I want to store a hash (of a tweet) in a way that is :

  • Censorship proof
  • Public
  • Unchangeable
  • Persistent
  • Non centralized
  • Less expensive as possible, obviously free if possible

Technology offered by the blockchain seems to fit my needs.

Since I don't want to run my own blockchain because I didn't find a way to do it for free (or does it makes sense to run my own blockchain on my own server ?). After reading on the subject, I came up using an existing coin (Bitcoin ?) and as you may guess to the OP_RETURN field in a transaction. But storing my hash in that field is really appropriate ?

Can't I use other coins for that, or create my own coin ?

Since I will store lots (3k/day) of tweets, will it not be expensive to do so ?

2 Answers 2


First you need to be a lot more specific about what you need: who do you need to prove what to? Who is going to try to censor you? Who needs to be able to verify?

Simply create your own database records with the tweets and hashes in them, each hash also including the hash of the previous tweet and other meta data that important (timestamp?, sender?, headline of today's newspaper?, hash of the latest Bitcoin block? Your digital signature?).

If that doesn't allow you to prove whatever you want to prove, then you could publish the latest of those hashes for example once per day/week/month in an OP_RETURN transaction.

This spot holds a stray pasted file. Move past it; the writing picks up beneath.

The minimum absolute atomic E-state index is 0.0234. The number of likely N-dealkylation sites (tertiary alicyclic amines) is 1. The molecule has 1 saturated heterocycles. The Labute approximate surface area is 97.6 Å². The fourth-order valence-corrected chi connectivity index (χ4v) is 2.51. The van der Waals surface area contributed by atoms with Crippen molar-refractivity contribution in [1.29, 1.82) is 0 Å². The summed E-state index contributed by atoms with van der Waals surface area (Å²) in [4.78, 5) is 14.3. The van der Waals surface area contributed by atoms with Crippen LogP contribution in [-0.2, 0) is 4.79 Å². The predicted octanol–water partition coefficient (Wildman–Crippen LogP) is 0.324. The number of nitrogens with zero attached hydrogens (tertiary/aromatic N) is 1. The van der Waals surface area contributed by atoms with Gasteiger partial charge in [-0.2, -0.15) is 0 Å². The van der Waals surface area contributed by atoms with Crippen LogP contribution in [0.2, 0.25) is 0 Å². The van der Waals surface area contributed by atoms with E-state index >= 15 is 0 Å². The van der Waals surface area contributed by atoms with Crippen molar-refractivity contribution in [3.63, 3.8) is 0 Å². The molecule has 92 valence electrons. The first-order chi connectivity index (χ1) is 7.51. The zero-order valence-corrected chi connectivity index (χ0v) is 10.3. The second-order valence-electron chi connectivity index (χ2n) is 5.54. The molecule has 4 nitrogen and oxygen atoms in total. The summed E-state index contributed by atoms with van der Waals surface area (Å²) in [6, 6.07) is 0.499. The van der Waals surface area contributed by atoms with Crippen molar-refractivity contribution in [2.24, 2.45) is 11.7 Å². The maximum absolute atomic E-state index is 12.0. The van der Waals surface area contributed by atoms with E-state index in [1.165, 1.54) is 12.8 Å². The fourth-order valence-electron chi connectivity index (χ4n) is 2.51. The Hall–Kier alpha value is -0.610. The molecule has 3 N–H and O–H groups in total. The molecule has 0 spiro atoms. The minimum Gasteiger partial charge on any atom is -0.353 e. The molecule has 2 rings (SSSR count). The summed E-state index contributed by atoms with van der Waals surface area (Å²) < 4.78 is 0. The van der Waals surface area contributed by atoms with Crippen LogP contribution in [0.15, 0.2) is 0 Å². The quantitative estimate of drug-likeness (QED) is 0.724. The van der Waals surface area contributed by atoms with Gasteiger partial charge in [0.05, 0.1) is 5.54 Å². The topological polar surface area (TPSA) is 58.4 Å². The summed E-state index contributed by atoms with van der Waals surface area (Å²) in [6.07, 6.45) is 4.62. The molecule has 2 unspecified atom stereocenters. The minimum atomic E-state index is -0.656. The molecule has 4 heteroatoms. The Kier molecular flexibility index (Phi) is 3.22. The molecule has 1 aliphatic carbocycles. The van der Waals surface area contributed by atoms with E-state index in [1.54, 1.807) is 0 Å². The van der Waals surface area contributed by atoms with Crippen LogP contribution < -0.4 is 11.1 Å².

You might want to look here to see if that fits your needs: https://petertodd.org/2016/opentimestamps-announcement


There exist various services which allow you to embed data in the blockchain.

The first example of this is proofofexistence, which takes a file and store its hash in the blockchain.

Since you already have the hash, and you just want to embed it in the blockchain, you need something like this service. I didn't try it, but since they have a GitHub page, i guess they provide an API to embed data automatically.

As an alternative, you can develop your own application using some Bitcoin library which gives you the ability of creating transactions and embedding data via OP_RETURN. But this is probably a more complex task.

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